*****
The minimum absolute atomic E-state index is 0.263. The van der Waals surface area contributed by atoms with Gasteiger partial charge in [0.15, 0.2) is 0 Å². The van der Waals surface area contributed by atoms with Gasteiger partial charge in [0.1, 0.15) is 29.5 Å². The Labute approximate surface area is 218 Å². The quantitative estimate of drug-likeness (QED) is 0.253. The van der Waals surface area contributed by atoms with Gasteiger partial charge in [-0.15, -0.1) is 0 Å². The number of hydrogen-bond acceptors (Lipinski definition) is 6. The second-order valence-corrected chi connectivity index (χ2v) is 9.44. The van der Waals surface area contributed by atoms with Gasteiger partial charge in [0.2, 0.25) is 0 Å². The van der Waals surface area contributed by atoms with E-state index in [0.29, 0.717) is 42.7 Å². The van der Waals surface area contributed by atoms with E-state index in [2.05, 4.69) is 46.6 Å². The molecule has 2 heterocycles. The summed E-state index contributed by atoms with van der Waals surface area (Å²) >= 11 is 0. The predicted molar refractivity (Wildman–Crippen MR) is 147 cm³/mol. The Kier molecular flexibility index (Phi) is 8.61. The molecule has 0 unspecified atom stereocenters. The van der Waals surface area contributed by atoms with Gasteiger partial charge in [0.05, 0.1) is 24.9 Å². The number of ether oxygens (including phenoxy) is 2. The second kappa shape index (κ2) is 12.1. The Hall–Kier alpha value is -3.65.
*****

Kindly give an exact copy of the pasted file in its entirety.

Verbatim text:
The minimum absolute atomic E-state index is 0.263. The van der Waals surface area contributed by atoms with Gasteiger partial charge in [0.15, 0.2) is 0 Å². The van der Waals surface area contributed by atoms with Gasteiger partial charge in [0.1, 0.15) is 29.5 Å². The Labute approximate surface area is 218 Å². The quantitative estimate of drug-likeness (QED) is 0.253. The van der Waals surface area contributed by atoms with Gasteiger partial charge in [-0.15, -0.1) is 0 Å². The number of hydrogen-bond acceptors (Lipinski definition) is 6. The second-order valence-corrected chi connectivity index (χ2v) is 9.44. The van der Waals surface area contributed by atoms with Gasteiger partial charge in [0.2, 0.25) is 0 Å². The van der Waals surface area contributed by atoms with E-state index in [0.29, 0.717) is 42.7 Å². The van der Waals surface area contributed by atoms with E-state index in [2.05, 4.69) is 46.6 Å². The molecule has 2 heterocycles. The summed E-state index contributed by atoms with van der Waals surface area (Å²) >= 11 is 0. The predicted molar refractivity (Wildman–Crippen MR) is 147 cm³/mol. The Kier molecular flexibility index (Phi) is 8.61. The molecule has 0 unspecified atom stereocenters. The van der Waals surface area contributed by atoms with Gasteiger partial charge in [0.05, 0.1) is 24.9 Å². The number of ether oxygens (including phenoxy) is 2. The second kappa shape index (κ2) is 12.1. The Hall–Kier alpha value is -3.65.